Hyperarousal of PTSD

Symptoms of hyperarousal are characterized by feelings of vigilance, fear, and hesitance.” 

This is how I lived my life for the past few years and getting past hyperarousal is not easy, but I did it! Every day, I fought the need to isolate myself and hide away from the target I feel that is on my back from various websites online filled with nasty allegations about my personal life. That is their intention, to make me feel afraid of retribution for what they spread about me online.

Learning about their intentions for me and my life has saved me. Knowing they are doing all this, especially the sites in my personal name and nickname, out of spite and resentment, helped. It is easy enough to see they do what they do, out of revenge. They don’t like losing and do everything possible to make people suffer, for their losses. It is petty gossip from a miserable Toxic Bully who refuses to accept the accountability that he caused his own eviction. Instead, he prefers to blame others. It has become obvious and as a result, I have become more confident that they are wasting their time. Their maliciousness and jealousy come out in all their writings toward all their targets, it can’t be missed.

I spent way too much time feeling on edge, afraid to outside in public out of fear of personal attack, verbal or physical. No More. Due to their gaslighting, I thought that what they thought, everyone else did too. I learned my mistake over that in time. Every individual can make up their own mind over this situation if they choose, they can’t be forced into believing their domain contents and avoid me and others.

I am tired of living in distrust of the outside world! While I lived in Ontario, I lived where I worked and saw and spoke to people every day and it was enough socialization for me. For the past few years, I have been isolated, not just because of the pandemic either, it was a choice I made so I could concentrate on myself and my own recovery and self-care. I have fought these feelings, as I now feel the need to socialize and be around others. I know that these Bullies have no power. They have no influence in my life and are grasping at straws. I have shown myself this past year, that these people have 0 influence, not even over my emotions anymore. Nothing anonymous people can do or say to influence anyone against anyone! I have shown myself that I am safe from Toxic Bullies and their many antics with incitement of Hate against me.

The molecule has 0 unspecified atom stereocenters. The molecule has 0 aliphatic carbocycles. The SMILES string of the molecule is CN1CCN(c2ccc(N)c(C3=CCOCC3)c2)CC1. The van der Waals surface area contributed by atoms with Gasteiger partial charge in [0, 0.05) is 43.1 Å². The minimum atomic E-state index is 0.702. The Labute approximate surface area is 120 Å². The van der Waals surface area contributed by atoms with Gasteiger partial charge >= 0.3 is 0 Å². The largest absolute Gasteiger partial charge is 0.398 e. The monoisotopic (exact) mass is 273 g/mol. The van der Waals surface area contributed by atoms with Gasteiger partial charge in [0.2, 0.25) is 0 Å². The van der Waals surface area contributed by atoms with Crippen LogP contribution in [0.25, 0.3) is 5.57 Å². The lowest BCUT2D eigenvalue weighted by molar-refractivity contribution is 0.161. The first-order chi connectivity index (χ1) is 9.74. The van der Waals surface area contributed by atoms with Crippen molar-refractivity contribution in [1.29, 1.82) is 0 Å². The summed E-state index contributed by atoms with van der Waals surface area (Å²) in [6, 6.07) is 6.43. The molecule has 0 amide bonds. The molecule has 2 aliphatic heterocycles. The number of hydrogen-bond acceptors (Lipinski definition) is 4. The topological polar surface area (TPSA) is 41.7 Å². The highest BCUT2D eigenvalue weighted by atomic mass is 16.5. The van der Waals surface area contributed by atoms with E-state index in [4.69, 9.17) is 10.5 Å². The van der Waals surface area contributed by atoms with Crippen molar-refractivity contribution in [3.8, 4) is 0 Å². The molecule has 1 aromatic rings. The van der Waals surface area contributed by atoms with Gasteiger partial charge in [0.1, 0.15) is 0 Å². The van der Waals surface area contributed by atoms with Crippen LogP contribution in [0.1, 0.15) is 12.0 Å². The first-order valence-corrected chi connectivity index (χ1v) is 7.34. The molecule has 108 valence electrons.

I am tired of the fear and decided to fight back. I will always fight back, it is not in my nature to give up and give in to manipulation and gaslighting. I know now that these Bullies are not worth my time and effort. No matter how many websites they have online about me, it does nothing to me and never will. I have all the power these days. I have been able to go out and engage with other members of my community with no issues. I speak to people every day and have been involved in various community events taking place by various agencies and have gone to concerts too! I have not had any issues with anyone I have met over the past couple of years since I moved back home.

When you look at these sites now, they are all HTTP and most browsers don’t access those, as they are not safe. They don’t even show up in a search unless your safety is off.  No one is interested anymore in what these domains contain, not even me. It is old news and no longer pertinent. The Wayback Machine is there to show the history of a domain and that is all these sites will be, history.

I am now able to maintain these symptoms, just like all the symptoms of PTSD I have, as I learned how. I have the determination and always will. Nothing these Bullies do will ever cause me to feel as I did in the past, as they are not worth it. No one is. I have gained personal autonomy!

I am living my life, doing what I want, when I want, and I will continue to ignore these Bullies and their domains. I went to the George Street Festival this past summer, exposed myself to my greatest fear, and nothing happened. Going to go to a Music Festival with tons of people around and even had a beer… lol I listened to Alan Doyle and had some FUN! I faced my greatest fear, and nothing happened! I am able now to ignore these sites and ignore these Bullies, as they absolutely have no power anymore! Their time in my head is done.

Symptoms of hyperarousal often manifest in jumpy behavior, constantly being on edge, or walking on eggshells. Loud noises might be overwhelming and painful, while surprises, even from people you trust, can send you into an all-out panic attack. PTSD essentially forces people with PTSD into a state of chronic stress, which means constantly living in “fight-flight-freeze” mode. In this mode, even everyday occurrences can take on heightened sensations and can make daily living an arduous task.”